Clarence Daniels Orchestra: Hard Workin: West Coast Big Band R&B Grooves (Ace/Kent)
Darien Dean: Departures (My Mouth Music)
Dramatics: Stax Classics (Stax/Concord)
Don Bryant: Don’t Give Up on Love (Fat Possum)
Eric Roberson: Earth (Blue Erro Soul)
Freddie North: What Are You Doing To Me – Complete A-Bet Recordings (Kent)
Goapele: Dreamseeker EP (Skyblaze)
Isaac Hayes: Stax Classics (Stax/Concord)
Jeanette Jones: Dreams All Come True (Playback)
Johnnie Taylor: Stax Classics  (Stax/Concord)
LeToya Luckett: Back 2 Life (eOne)
Maysa: Love is a Battlefield (Shanachie)
Otis Redding: Stax Classics (Stax/Concord)
Ruth B: Safe Haven (Columbia)
Sam & Dave: Stax Classics (Stax/Concord)
Staple Singers: Stax Classics  (Stax/Concord)
Various: Shrine – Rarest Soul Label Vol. 2 (Kent)
Various: The Big Beat: Dave Bartholomew Songbook (Ace/Kent)
Various: Dreamgirls (Original London Cast Recording) (Sony Classical)
Various: Virtue Recording Studio (Tramp)
Various: Sweet Sweetback’s Baadasssss Song OST (Stax/Concord)
William Bell: Stax Classics (Stax/Concord)

Rap
Azizi Gibson: Memoirs of the Reaper (Prehistoric)
B.O.B.: Ether (Empire)
Big L: The Big Picture (reissue) (RPG)
Brother Ali: All the Beauty in This Whole Life (Rhymesayers)
Buddy & Kaytranada: Ocean & Montana EP (Cool Lil Company)
Daylyt & Willie B: Let There B Lyt (Champions Only 98)
David Banner: The God Box (Banner Vision)
Dr. Octagon: Dr. Octagonecologyst (Vinyl box reissue) (Get On Down)
Endemic Emerald & Skanks The Rap Martyr: Rapsploitation (No Cure)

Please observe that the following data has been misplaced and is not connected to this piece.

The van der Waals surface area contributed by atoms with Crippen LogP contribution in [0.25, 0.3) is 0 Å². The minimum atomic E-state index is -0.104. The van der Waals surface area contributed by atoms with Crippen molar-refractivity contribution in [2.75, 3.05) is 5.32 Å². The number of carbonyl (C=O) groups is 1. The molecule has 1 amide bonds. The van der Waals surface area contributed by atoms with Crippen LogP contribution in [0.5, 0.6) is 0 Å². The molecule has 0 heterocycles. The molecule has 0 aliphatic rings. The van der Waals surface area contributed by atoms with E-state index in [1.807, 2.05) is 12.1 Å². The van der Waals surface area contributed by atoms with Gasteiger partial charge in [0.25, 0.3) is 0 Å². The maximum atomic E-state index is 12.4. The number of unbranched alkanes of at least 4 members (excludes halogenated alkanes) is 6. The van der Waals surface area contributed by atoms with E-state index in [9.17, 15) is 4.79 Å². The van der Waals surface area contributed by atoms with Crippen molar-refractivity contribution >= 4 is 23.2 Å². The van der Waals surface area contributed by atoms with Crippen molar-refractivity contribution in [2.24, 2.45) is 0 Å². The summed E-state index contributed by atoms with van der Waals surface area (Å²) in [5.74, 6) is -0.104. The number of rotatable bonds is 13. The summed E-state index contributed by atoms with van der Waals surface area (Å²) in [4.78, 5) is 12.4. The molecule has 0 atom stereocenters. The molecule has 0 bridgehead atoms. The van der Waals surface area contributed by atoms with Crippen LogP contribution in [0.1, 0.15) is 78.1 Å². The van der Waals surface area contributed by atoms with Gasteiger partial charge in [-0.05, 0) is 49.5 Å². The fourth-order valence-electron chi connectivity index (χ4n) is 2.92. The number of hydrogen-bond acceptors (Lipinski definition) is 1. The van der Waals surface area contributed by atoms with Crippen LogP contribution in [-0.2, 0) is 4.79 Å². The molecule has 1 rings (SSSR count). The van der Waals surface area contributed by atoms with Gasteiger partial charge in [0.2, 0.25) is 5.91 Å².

Faith Evans and the Notorious B.I.G.: The King & I (Rhino)
Gucci Mane: Droptopwop (Atlantic)
Insight The Truncator: Ears Hear Spears (Redefinition)
Jus-P: Supafriendz 2 (Chambermusik)
K.A.A.N. & Klaus Layer: Abstractions (Redefinition)
Kid Ink: 7 Series (RCA)
Lil Darrion: Blame the Streets (Black Market)
Lil Yachty: Teenage Emotions (Quality Control Music)
Logic:  Everybody (Def Jam)
Molecules & Showbiz: A Bronx Tale (Legion)
Montana of 300: Don’t Doubt the God (eOne)
Nef the Pharaoh: The Chang Project  (Sick Wid It)
Philthy Rich: Loyalty B4 Royalty 4 (Black Market)
Quelle Chris: Being You Is Great, I Wish I Could Be You More Often (Mello Music)
Snoop Dogg: Neva Left (Empire)
Stik Figa: Central Standard Time (Mello Music)
The Underachievers: Renaissance (RPM Music)

Reggae, Dancehall
Cornell Campbell: Ropin’ (Radiation Roots)
King Tubby: Shalom Dub (Radiation Roots)
Morgan Heritage: Avrakedabra  (CTBC)
Techniques & Friends: Winston Riley’s Rock Steady & Early Reggae 1968-1969 (Dubstore)

World, Latin
Erik Aliana & Pickett: Just My Soul   (Buda Musique)
Kanazoe Orkestra: Miriya (Buda Musique)
Mulatu Astatke: Mulatu of Ethiopia (Strut)
Oumou Sangaré: Mogoya (No Format!)
Quantic/Nidia Gongora: Curao (Tru Thoughts)
Timbila & Chartwell Dutiro :  Sadza With the Head of A Mouse (Lion Songs)
Various: Afro Rap: L’Album  (Wagram Music)
Various: Putumayo Presents Cuba! Cuba! (Putumayo)

View review June 1st, 2017